Supreme Court Rules Registration, Not Just Application, Required to Sue for Copyright Infringement

United States Copyright law protects authors of creative works against unwanted copying, distribution, and other acts of infringement. While registration is not required to have rights, federal courts have historically been split on whether registration is required in order to file an infringement lawsuit. However, on Monday, the Supreme Court ruled once and for all […]

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US Supreme Court Upholds Employment Agreements Forbidding Class Actions and Requiring Individual Arbitration of Employment Disputes

In a 5-4 decision, a sharply divided U.S. Supreme Court today upheld the enforceability of widely used but controversial clauses in employment agreements, which require employees to forgo the possibility of proceeding collectively, and oblige them to resolve any disputes with their employers through individual arbitration. In the case of Epic Systems Corp. v. Lewis, which […]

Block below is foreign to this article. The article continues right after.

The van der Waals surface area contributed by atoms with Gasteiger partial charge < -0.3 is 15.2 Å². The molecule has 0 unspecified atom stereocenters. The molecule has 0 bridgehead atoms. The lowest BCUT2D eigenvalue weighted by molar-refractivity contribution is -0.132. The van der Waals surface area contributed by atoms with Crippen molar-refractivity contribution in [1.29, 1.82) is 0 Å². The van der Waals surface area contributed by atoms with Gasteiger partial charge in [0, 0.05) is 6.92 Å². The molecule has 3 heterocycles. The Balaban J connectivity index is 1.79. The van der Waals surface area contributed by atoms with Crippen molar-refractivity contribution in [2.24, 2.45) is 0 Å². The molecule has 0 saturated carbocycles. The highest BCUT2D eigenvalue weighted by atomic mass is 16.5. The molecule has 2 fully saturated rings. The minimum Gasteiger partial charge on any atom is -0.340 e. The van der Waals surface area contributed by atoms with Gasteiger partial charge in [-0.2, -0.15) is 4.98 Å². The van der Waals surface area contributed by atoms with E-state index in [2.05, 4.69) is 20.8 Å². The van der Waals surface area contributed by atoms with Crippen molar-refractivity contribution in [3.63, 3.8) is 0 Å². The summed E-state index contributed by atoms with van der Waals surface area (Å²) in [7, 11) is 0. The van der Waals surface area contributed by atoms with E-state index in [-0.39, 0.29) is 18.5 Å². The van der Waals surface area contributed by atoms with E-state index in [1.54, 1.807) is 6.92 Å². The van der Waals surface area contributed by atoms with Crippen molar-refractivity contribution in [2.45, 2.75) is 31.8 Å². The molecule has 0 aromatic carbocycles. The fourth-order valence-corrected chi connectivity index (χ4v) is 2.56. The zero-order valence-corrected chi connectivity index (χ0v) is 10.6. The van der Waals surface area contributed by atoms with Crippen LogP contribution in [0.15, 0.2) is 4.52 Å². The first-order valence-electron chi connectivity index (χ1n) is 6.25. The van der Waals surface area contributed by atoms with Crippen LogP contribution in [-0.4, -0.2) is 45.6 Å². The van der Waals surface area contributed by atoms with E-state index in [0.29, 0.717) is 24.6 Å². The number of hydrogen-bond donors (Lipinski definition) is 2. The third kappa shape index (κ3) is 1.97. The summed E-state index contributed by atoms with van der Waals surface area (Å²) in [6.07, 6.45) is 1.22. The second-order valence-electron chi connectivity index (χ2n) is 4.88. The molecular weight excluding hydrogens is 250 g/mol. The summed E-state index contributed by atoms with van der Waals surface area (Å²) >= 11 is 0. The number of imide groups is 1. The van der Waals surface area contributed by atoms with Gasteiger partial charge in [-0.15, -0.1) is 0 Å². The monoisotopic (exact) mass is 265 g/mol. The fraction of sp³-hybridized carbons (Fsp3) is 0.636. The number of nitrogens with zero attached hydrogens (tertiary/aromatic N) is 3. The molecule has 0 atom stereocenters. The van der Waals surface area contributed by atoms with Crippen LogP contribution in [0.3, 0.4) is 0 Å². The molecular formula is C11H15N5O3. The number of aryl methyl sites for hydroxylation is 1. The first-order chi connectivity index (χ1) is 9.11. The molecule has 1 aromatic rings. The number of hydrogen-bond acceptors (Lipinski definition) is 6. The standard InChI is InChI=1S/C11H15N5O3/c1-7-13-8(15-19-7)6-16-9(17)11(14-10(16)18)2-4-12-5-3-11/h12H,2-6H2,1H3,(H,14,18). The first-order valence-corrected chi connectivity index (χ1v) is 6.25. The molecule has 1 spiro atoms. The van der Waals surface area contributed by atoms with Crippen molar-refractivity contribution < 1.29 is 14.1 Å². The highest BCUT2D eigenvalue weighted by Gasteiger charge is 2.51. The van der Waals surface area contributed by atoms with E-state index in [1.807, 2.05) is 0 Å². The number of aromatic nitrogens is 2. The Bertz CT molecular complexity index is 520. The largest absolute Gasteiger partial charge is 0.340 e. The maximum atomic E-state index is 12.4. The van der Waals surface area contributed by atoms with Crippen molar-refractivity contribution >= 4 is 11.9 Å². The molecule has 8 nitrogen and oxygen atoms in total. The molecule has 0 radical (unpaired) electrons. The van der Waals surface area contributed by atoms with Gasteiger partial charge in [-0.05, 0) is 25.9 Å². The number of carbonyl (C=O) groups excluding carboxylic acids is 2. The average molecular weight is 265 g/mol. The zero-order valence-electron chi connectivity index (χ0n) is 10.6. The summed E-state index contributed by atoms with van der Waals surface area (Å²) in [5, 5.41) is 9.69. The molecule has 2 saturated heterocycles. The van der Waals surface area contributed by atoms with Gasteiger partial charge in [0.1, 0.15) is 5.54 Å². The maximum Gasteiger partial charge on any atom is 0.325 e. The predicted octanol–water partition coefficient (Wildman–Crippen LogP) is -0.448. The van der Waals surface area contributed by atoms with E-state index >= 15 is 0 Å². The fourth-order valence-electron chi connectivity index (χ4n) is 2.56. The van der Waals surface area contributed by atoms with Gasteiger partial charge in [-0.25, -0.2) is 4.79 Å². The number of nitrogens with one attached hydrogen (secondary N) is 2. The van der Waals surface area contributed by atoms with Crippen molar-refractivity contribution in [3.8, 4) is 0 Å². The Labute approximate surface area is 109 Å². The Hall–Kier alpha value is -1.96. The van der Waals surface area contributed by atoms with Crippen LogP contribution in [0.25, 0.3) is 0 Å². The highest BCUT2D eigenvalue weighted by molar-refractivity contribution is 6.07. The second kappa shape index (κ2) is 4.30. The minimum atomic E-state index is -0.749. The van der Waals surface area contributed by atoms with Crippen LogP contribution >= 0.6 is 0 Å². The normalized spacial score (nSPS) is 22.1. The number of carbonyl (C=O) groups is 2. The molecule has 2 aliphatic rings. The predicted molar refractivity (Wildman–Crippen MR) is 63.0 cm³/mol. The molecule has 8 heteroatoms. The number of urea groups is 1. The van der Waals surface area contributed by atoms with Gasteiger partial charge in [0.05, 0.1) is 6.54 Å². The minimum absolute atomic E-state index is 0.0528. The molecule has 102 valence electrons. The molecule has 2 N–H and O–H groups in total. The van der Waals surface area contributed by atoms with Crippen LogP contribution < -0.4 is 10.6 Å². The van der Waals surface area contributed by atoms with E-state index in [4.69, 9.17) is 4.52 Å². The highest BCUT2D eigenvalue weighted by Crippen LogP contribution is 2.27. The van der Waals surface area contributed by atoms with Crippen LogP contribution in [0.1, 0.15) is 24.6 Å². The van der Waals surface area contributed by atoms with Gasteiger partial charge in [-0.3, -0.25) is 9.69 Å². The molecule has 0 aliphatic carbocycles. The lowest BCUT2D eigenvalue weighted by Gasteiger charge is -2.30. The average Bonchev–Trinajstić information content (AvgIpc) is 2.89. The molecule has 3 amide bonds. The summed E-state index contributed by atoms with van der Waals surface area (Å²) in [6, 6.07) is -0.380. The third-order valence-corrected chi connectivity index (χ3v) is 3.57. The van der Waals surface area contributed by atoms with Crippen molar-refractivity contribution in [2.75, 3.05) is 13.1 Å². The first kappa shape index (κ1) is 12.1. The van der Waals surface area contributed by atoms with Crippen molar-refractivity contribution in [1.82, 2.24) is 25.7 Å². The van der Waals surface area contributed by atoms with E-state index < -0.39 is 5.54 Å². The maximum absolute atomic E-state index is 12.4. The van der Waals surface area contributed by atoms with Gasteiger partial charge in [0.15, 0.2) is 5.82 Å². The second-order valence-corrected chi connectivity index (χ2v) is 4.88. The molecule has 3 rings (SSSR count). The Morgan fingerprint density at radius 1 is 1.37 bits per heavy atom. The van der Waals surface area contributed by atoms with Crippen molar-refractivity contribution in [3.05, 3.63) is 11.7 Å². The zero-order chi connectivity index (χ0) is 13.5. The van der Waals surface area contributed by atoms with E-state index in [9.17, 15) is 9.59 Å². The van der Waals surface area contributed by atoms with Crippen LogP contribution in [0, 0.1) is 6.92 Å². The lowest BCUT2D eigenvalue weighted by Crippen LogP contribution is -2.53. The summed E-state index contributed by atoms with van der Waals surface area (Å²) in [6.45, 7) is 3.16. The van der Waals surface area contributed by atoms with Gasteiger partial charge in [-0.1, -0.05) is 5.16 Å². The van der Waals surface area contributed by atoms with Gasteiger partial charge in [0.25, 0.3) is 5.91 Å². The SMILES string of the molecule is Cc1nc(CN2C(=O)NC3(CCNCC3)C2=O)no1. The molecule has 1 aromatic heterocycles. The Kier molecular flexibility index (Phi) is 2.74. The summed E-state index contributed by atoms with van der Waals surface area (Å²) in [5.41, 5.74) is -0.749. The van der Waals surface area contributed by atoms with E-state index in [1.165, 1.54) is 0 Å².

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Turning Off the Spigot of Damages in Construction Cases: The Doctrine of “Avoidable Consequences”

  “Damage control” is often associated with measures taken to offset or minimize damage to reputation, credibility, or public image caused by a controversial act, remark, or revelation. However, the concept of damage control has been and continues to be prevalent in construction cases. The doctrine of “avoidable consequences”, also sometimes referred to as the […]

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It’s Time to Batten Down the Construction Site in Anticipation of Severe Weather

Hurricane season begins on June 1. Construction companies have a legal obligation to exercise reasonable care to protect and secure their job sites in anticipation of severe weather. Unsecured construction debris, tools, equipment or materials can be blown from the site and strike other property or persons. Taking reasonable precautions can help prevent or minimize […]

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